That's the official definition of "trifecta." What it has come to mean in our house is this: "a combination of three winning things." Let's say someone aced a math test, had a cupcake party at school, and did his/her chores without being asked. That's a trifecta. Or maybe you hit no traffic on the way home from work, had your favorite thing for dinner, and then read a fantastic book. Trifecta.
And, these days, here's what "trifecta" means for me--getting three specific, winning things done in a day: 1) scripture study; 2) yoga; and 3) writing.
Any day I do any one of those things is a better day--and scriptures almost always get done. Two is better--but somehow, the whole of the three is way better than the sum of its parts. Trifecta. I'll briefly address each of the three.
Thing One: Scriptures. Prayer is wonderful--an essential part of the day--but for me, it's only half of the equation when it comes to communicating with God. In my prayers, I pour out my heart to Him. When I study scriptures, He answers me. Always. Sometimes in ways not expected, but always with comfort and cheer and insight. Those answers may have nothing to do with the actual words on the page; sometimes it's as if they are merely a window through which I glimpse responses meant just for me.
Thing Two: Yoga. I am not super keen on exercise in general. I don't enjoy sweating or having my face turn as red as a tomato. Playing team sports takes me back to my klutzy, always-picked-last childhood. I have grown to tolerate running, but only barely.
For me, yoga is different, somehow. It balances strenuous work with regeneration; I find that both my body and mind are fully engaged and present when I practice it. Classes are great, but most of the time, it's just me and a DVD--Rodney Yee, Baron Baptiste, and Trudie Styler are three of my favorites. Yoga may not be your cup of tea, but the intensity with which I enjoy it has convinced me that there is a form of exercise--of some kind--for everyone.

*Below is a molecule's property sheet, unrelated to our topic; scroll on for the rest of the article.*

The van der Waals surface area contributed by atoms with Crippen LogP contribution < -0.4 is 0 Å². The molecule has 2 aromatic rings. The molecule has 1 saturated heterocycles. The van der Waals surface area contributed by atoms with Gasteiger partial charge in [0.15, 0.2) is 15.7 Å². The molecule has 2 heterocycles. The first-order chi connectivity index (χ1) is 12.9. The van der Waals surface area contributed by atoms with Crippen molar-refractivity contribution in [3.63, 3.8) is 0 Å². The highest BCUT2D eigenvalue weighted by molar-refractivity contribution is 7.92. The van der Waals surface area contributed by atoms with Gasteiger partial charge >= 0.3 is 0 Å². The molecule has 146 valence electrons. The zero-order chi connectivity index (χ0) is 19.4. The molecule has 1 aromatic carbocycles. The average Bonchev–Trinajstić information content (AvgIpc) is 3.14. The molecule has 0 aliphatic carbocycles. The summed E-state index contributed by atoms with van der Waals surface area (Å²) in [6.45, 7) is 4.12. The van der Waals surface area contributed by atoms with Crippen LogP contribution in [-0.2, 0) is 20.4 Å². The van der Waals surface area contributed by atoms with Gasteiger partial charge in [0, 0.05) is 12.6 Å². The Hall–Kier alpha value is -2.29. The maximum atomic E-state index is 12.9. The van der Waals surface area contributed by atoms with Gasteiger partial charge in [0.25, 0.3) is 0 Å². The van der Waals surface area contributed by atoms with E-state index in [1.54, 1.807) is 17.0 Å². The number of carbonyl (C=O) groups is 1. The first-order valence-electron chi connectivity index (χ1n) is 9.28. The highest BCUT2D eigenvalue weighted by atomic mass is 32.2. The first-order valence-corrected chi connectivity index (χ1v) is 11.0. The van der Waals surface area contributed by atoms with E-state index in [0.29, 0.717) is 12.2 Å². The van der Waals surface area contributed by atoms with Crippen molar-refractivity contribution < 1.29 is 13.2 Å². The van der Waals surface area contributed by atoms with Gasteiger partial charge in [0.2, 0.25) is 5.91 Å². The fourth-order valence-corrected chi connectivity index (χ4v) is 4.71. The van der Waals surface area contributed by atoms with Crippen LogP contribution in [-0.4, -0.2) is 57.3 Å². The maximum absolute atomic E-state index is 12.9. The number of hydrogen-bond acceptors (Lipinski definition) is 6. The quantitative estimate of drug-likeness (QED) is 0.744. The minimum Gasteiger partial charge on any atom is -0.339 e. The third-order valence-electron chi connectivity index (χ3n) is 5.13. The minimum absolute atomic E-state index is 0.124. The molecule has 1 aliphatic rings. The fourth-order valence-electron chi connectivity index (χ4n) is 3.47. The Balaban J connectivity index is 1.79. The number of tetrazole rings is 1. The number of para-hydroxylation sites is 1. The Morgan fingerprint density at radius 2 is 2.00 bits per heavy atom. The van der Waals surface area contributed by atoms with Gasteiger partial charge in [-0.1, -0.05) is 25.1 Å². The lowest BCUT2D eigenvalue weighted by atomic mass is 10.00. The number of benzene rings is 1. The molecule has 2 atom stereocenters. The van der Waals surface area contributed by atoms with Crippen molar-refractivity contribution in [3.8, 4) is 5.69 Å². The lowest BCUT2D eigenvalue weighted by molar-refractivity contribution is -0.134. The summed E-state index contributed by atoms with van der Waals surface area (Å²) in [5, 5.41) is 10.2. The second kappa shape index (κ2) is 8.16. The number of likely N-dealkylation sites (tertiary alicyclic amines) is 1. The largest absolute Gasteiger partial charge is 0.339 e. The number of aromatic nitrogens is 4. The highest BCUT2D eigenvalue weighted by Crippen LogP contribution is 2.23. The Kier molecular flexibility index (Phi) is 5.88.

Thing Three: Writing. Being a wife is a calling; being a mother is another. I believe my church work is yet another way in which I give meaningful service and find joy and fulfillment. But writing feels even more uniquely mine, if that makes sense.
God created the world with words. When I create a world in a story, I feel like I'm imitating Him in a humble, but primal and important way. It feels like a crucial part of my earthly mission. I am a better wife and mother and church worker when I am writing regularly--even if my daily writing time is very short.
In the wonderful movie Chariots of Fire, Eric Liddell says "I believe God made me for a purpose, but he also made me fast. And when I run, I feel His pleasure." Change that last sentence to "And when I write," and you've got me.
With such a glorious trifecta of bliss, why wouldn't I do all three, every single day?
Precisely because all three are so important to my happiness and growth, the Opposition of the Universe/Resistance/the Adversary works overtime to try to get me not to do them. I feel reluctant and lethargic; I'm tempted to procrastinate them until it's too late in the day. The great Steven Pressfield says, "The more scared we are of a work or calling, the more sure we can be that we have to do it." Substitute "reluctant" for "scared," if you want; but he's right; Resistance is nothing more than fear.
Do know what it is that brings you lasting, consistent happiness? If not, sit down and see if you can make a simple outline for yourself. Maybe it'll look like my Trifecta; maybe it'll be totally different. But if you know your Bliss, and then get yourself to follow it as consistently as possible, I promise: you'll be happy.